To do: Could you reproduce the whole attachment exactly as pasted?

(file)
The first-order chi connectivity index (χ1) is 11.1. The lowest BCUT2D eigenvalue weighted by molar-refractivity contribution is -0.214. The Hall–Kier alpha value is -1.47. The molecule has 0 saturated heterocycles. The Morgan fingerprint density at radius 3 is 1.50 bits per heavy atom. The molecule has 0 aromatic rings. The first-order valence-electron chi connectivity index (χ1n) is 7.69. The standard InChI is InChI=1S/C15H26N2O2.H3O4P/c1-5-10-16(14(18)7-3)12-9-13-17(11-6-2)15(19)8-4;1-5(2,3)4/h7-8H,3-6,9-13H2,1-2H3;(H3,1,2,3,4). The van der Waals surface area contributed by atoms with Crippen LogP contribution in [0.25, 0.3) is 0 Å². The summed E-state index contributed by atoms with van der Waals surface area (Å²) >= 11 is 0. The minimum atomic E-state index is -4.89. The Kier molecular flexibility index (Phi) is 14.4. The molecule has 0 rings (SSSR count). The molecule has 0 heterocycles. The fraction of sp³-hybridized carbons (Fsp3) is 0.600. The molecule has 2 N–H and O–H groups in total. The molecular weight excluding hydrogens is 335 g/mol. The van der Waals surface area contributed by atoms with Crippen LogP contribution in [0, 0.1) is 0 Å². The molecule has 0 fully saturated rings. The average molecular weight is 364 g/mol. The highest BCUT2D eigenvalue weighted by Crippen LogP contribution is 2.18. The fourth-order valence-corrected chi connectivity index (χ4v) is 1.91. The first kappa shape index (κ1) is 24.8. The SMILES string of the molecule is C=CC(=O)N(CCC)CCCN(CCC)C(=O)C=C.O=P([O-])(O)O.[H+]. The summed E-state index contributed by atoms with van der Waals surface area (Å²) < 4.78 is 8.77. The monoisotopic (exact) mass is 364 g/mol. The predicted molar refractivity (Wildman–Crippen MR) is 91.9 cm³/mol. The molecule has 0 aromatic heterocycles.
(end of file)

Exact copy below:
The first-order chi connectivity index (χ1) is 11.1. The lowest BCUT2D eigenvalue weighted by molar-refractivity contribution is -0.214. The Hall–Kier alpha value is -1.47. The molecule has 0 saturated heterocycles. The Morgan fingerprint density at radius 3 is 1.50 bits per heavy atom. The molecule has 0 aromatic rings. The first-order valence-electron chi connectivity index (χ1n) is 7.69. The standard InChI is InChI=1S/C15H26N2O2.H3O4P/c1-5-10-16(14(18)7-3)12-9-13-17(11-6-2)15(19)8-4;1-5(2,3)4/h7-8H,3-6,9-13H2,1-2H3;(H3,1,2,3,4). The van der Waals surface area contributed by atoms with Crippen LogP contribution in [0.25, 0.3) is 0 Å². The summed E-state index contributed by atoms with van der Waals surface area (Å²) >= 11 is 0. The minimum atomic E-state index is -4.89. The Kier molecular flexibility index (Phi) is 14.4. The molecule has 0 rings (SSSR count). The molecule has 0 heterocycles. The fraction of sp³-hybridized carbons (Fsp3) is 0.600. The molecule has 2 N–H and O–H groups in total. The molecular weight excluding hydrogens is 335 g/mol. The van der Waals surface area contributed by atoms with Crippen LogP contribution in [0, 0.1) is 0 Å². The molecule has 0 fully saturated rings. The average molecular weight is 364 g/mol. The highest BCUT2D eigenvalue weighted by Crippen LogP contribution is 2.18. The fourth-order valence-corrected chi connectivity index (χ4v) is 1.91. The first kappa shape index (κ1) is 24.8. The SMILES string of the molecule is C=CC(=O)N(CCC)CCCN(CCC)C(=O)C=C.O=P([O-])(O)O.[H+]. The summed E-state index contributed by atoms with van der Waals surface area (Å²) < 4.78 is 8.77. The monoisotopic (exact) mass is 364 g/mol. The predicted molar refractivity (Wildman–Crippen MR) is 91.9 cm³/mol. The molecule has 0 aromatic heterocycles.